A wireless Internet service provider (WISP) is an Internet service provider (ISP) that allows subscribers to connect to a server at designated hot spots (access points) using a wireless connection such as Wi-Fi. This type of ISP offers broadband service and allows subscriber computers, called stations, to access the Internet and the Web from anywhere within the zone of coverage provided by the server antenna. This is usually a region with a radius of several kilometers.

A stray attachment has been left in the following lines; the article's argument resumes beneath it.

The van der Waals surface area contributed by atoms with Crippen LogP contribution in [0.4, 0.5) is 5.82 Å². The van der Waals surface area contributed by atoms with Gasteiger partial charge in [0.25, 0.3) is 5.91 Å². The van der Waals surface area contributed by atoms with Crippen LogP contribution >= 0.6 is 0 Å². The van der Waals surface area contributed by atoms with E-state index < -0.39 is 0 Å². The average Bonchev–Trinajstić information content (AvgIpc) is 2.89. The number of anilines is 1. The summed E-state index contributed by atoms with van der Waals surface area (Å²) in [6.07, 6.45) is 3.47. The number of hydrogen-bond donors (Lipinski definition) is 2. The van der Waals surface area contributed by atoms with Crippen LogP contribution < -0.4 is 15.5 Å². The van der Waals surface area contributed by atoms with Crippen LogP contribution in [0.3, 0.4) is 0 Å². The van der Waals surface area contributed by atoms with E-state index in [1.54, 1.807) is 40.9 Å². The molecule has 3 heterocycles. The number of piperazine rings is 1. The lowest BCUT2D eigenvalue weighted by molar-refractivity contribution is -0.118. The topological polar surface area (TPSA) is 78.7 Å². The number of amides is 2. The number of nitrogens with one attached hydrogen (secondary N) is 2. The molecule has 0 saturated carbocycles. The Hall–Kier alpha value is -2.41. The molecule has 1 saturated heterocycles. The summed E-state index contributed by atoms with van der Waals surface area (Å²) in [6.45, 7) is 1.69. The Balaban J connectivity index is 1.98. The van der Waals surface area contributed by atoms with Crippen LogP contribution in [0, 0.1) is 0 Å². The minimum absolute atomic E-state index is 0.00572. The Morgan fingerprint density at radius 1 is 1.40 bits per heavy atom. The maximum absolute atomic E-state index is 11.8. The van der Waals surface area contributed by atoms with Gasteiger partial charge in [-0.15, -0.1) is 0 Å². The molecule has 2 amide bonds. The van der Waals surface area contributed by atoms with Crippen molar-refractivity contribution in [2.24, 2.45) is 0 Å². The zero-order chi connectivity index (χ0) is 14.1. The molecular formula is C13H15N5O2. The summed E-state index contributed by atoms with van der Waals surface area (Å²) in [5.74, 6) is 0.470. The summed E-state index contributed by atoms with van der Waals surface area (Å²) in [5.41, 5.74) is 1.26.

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The simplest WISP is a basic service set (BSS) consisting of one server and numerous stations all linked to that server by wireless. More sophisticated WISP networks employ the extended service set (ESS) topology, consisting of two or more BSSs linked together at access points (APs). Both BSS and ESS are supported by the IEEE 802.11b specification.
One example of a WISP is T-Mobile, which provides access to wireless laptop users in the 2,000 plus chain of Starbucks coffee houses.
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